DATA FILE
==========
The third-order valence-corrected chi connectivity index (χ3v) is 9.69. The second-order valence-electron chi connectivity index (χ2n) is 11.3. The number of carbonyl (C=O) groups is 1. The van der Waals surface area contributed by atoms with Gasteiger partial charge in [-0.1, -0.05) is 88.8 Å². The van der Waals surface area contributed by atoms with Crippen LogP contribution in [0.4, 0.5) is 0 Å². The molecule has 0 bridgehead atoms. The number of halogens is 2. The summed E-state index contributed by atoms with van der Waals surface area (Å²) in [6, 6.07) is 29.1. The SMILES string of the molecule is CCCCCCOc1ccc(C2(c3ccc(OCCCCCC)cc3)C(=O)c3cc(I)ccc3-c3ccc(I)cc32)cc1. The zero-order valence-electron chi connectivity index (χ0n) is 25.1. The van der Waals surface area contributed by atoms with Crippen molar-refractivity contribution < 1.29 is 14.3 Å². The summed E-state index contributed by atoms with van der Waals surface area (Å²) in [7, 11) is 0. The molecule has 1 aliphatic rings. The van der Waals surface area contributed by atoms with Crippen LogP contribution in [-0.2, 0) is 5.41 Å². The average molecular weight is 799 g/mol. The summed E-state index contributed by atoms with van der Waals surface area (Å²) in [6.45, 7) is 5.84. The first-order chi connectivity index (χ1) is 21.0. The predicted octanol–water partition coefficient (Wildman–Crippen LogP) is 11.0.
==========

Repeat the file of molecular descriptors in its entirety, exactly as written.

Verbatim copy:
The third-order valence-corrected chi connectivity index (χ3v) is 9.69. The second-order valence-electron chi connectivity index (χ2n) is 11.3. The number of carbonyl (C=O) groups is 1. The van der Waals surface area contributed by atoms with Gasteiger partial charge in [-0.1, -0.05) is 88.8 Å². The van der Waals surface area contributed by atoms with Crippen LogP contribution in [0.4, 0.5) is 0 Å². The molecule has 0 bridgehead atoms. The number of halogens is 2. The summed E-state index contributed by atoms with van der Waals surface area (Å²) in [6, 6.07) is 29.1. The SMILES string of the molecule is CCCCCCOc1ccc(C2(c3ccc(OCCCCCC)cc3)C(=O)c3cc(I)ccc3-c3ccc(I)cc32)cc1. The zero-order valence-electron chi connectivity index (χ0n) is 25.1. The van der Waals surface area contributed by atoms with Crippen molar-refractivity contribution < 1.29 is 14.3 Å². The summed E-state index contributed by atoms with van der Waals surface area (Å²) in [7, 11) is 0. The molecule has 1 aliphatic rings. The van der Waals surface area contributed by atoms with Crippen LogP contribution in [-0.2, 0) is 5.41 Å². The average molecular weight is 799 g/mol. The summed E-state index contributed by atoms with van der Waals surface area (Å²) in [6.45, 7) is 5.84. The first-order chi connectivity index (χ1) is 21.0. The predicted octanol–water partition coefficient (Wildman–Crippen LogP) is 11.0.